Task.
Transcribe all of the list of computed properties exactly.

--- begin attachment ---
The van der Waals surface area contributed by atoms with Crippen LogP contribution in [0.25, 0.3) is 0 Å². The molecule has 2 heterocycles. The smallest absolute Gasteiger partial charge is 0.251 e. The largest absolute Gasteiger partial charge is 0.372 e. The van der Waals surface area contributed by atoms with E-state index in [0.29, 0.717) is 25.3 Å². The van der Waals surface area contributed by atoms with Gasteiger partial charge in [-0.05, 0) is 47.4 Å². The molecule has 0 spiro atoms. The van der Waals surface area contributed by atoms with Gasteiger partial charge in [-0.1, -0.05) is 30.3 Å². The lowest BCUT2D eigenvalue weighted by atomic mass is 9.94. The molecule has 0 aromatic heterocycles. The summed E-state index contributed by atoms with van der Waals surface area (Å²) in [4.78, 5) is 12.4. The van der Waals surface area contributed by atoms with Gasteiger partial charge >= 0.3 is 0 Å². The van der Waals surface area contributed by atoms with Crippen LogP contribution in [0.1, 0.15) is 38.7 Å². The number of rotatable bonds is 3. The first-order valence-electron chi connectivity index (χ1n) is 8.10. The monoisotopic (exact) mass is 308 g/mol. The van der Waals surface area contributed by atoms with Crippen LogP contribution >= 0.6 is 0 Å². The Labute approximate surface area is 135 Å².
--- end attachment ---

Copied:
The van der Waals surface area contributed by atoms with Crippen LogP contribution in [0.25, 0.3) is 0 Å². The molecule has 2 heterocycles. The smallest absolute Gasteiger partial charge is 0.251 e. The largest absolute Gasteiger partial charge is 0.372 e. The van der Waals surface area contributed by atoms with E-state index in [0.29, 0.717) is 25.3 Å². The van der Waals surface area contributed by atoms with Gasteiger partial charge in [-0.05, 0) is 47.4 Å². The molecule has 0 spiro atoms. The van der Waals surface area contributed by atoms with Gasteiger partial charge in [-0.1, -0.05) is 30.3 Å². The lowest BCUT2D eigenvalue weighted by atomic mass is 9.94. The molecule has 0 aromatic heterocycles. The summed E-state index contributed by atoms with van der Waals surface area (Å²) in [4.78, 5) is 12.4. The van der Waals surface area contributed by atoms with Gasteiger partial charge >= 0.3 is 0 Å². The van der Waals surface area contributed by atoms with Crippen LogP contribution in [0.1, 0.15) is 38.7 Å². The number of rotatable bonds is 3. The first-order valence-electron chi connectivity index (χ1n) is 8.10. The monoisotopic (exact) mass is 308 g/mol. The van der Waals surface area contributed by atoms with Crippen LogP contribution >= 0.6 is 0 Å². The Labute approximate surface area is 135 Å².